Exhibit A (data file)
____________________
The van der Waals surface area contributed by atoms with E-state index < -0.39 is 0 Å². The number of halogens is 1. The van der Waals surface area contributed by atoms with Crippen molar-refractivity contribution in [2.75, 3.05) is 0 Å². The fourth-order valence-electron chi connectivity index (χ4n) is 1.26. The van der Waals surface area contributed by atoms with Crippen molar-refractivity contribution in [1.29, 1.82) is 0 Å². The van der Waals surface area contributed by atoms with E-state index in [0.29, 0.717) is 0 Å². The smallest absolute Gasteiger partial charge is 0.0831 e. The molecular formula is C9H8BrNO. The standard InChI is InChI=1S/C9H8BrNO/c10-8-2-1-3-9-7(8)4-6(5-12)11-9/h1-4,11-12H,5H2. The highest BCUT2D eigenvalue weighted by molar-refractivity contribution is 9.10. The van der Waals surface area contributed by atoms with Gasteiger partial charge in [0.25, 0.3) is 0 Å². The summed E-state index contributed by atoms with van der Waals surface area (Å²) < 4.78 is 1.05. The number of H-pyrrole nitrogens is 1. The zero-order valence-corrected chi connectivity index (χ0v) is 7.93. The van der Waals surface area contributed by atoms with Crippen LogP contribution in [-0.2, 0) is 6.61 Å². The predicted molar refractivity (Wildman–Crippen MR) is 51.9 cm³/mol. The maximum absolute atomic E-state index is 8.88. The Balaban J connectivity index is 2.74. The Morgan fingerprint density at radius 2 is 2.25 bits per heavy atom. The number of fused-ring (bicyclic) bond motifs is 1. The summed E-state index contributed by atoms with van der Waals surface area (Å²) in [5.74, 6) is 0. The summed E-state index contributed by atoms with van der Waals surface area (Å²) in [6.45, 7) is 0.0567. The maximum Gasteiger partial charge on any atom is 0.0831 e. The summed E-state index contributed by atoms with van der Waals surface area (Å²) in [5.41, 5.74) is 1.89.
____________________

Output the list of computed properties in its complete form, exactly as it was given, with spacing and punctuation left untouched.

The van der Waals surface area contributed by atoms with E-state index < -0.39 is 0 Å². The number of halogens is 1. The van der Waals surface area contributed by atoms with Crippen molar-refractivity contribution in [2.75, 3.05) is 0 Å². The fourth-order valence-electron chi connectivity index (χ4n) is 1.26. The van der Waals surface area contributed by atoms with Crippen molar-refractivity contribution in [1.29, 1.82) is 0 Å². The van der Waals surface area contributed by atoms with E-state index in [0.29, 0.717) is 0 Å². The smallest absolute Gasteiger partial charge is 0.0831 e. The molecular formula is C9H8BrNO. The standard InChI is InChI=1S/C9H8BrNO/c10-8-2-1-3-9-7(8)4-6(5-12)11-9/h1-4,11-12H,5H2. The highest BCUT2D eigenvalue weighted by molar-refractivity contribution is 9.10. The van der Waals surface area contributed by atoms with Gasteiger partial charge in [0.25, 0.3) is 0 Å². The summed E-state index contributed by atoms with van der Waals surface area (Å²) < 4.78 is 1.05. The number of H-pyrrole nitrogens is 1. The zero-order valence-corrected chi connectivity index (χ0v) is 7.93. The van der Waals surface area contributed by atoms with Crippen LogP contribution in [-0.2, 0) is 6.61 Å². The predicted molar refractivity (Wildman–Crippen MR) is 51.9 cm³/mol. The maximum absolute atomic E-state index is 8.88. The Balaban J connectivity index is 2.74. The Morgan fingerprint density at radius 2 is 2.25 bits per heavy atom. The number of fused-ring (bicyclic) bond motifs is 1. The summed E-state index contributed by atoms with van der Waals surface area (Å²) in [5.74, 6) is 0. The summed E-state index contributed by atoms with van der Waals surface area (Å²) in [6.45, 7) is 0.0567. The maximum Gasteiger partial charge on any atom is 0.0831 e. The summed E-state index contributed by atoms with van der Waals surface area (Å²) in [5.41, 5.74) is 1.89.